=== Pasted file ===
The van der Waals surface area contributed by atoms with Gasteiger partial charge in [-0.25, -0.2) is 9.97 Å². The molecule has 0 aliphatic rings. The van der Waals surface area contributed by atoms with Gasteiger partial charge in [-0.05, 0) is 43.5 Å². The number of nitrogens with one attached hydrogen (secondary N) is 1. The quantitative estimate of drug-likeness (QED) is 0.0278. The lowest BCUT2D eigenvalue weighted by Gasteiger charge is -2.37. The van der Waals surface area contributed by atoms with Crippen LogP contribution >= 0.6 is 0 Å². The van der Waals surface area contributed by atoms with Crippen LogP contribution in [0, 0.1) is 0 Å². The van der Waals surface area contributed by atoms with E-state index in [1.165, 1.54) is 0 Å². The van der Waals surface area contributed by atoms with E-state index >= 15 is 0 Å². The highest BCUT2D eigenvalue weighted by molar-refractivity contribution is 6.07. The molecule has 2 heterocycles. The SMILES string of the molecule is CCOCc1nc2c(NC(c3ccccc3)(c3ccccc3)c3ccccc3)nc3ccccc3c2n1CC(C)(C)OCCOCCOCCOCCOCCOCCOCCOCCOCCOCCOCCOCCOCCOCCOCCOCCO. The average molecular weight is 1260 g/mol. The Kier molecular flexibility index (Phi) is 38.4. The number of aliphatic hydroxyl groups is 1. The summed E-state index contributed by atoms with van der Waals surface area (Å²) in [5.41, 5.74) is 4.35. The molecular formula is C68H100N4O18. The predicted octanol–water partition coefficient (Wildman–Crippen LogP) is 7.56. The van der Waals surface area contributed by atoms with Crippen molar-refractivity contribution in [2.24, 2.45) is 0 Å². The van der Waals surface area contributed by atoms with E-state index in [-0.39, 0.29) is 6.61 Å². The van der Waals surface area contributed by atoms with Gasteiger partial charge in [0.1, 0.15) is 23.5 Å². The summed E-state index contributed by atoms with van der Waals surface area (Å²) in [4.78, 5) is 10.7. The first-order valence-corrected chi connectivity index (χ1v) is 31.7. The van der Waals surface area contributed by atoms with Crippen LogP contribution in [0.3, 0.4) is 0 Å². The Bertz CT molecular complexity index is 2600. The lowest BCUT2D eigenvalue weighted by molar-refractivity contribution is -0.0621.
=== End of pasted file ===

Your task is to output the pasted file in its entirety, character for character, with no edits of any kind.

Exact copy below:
The van der Waals surface area contributed by atoms with Gasteiger partial charge in [-0.25, -0.2) is 9.97 Å². The molecule has 0 aliphatic rings. The van der Waals surface area contributed by atoms with Gasteiger partial charge in [-0.05, 0) is 43.5 Å². The number of nitrogens with one attached hydrogen (secondary N) is 1. The quantitative estimate of drug-likeness (QED) is 0.0278. The lowest BCUT2D eigenvalue weighted by Gasteiger charge is -2.37. The van der Waals surface area contributed by atoms with Crippen LogP contribution >= 0.6 is 0 Å². The van der Waals surface area contributed by atoms with Crippen LogP contribution in [0, 0.1) is 0 Å². The van der Waals surface area contributed by atoms with E-state index in [1.165, 1.54) is 0 Å². The van der Waals surface area contributed by atoms with E-state index >= 15 is 0 Å². The highest BCUT2D eigenvalue weighted by molar-refractivity contribution is 6.07. The molecule has 2 heterocycles. The SMILES string of the molecule is CCOCc1nc2c(NC(c3ccccc3)(c3ccccc3)c3ccccc3)nc3ccccc3c2n1CC(C)(C)OCCOCCOCCOCCOCCOCCOCCOCCOCCOCCOCCOCCOCCOCCOCCOCCO. The average molecular weight is 1260 g/mol. The Kier molecular flexibility index (Phi) is 38.4. The number of aliphatic hydroxyl groups is 1. The summed E-state index contributed by atoms with van der Waals surface area (Å²) in [5.41, 5.74) is 4.35. The molecular formula is C68H100N4O18. The predicted octanol–water partition coefficient (Wildman–Crippen LogP) is 7.56. The van der Waals surface area contributed by atoms with Crippen molar-refractivity contribution in [2.24, 2.45) is 0 Å². The van der Waals surface area contributed by atoms with E-state index in [-0.39, 0.29) is 6.61 Å². The van der Waals surface area contributed by atoms with Gasteiger partial charge in [0.1, 0.15) is 23.5 Å². The summed E-state index contributed by atoms with van der Waals surface area (Å²) in [4.78, 5) is 10.7. The first-order valence-corrected chi connectivity index (χ1v) is 31.7. The van der Waals surface area contributed by atoms with Crippen LogP contribution in [0.3, 0.4) is 0 Å². The Bertz CT molecular complexity index is 2600. The lowest BCUT2D eigenvalue weighted by molar-refractivity contribution is -0.0621.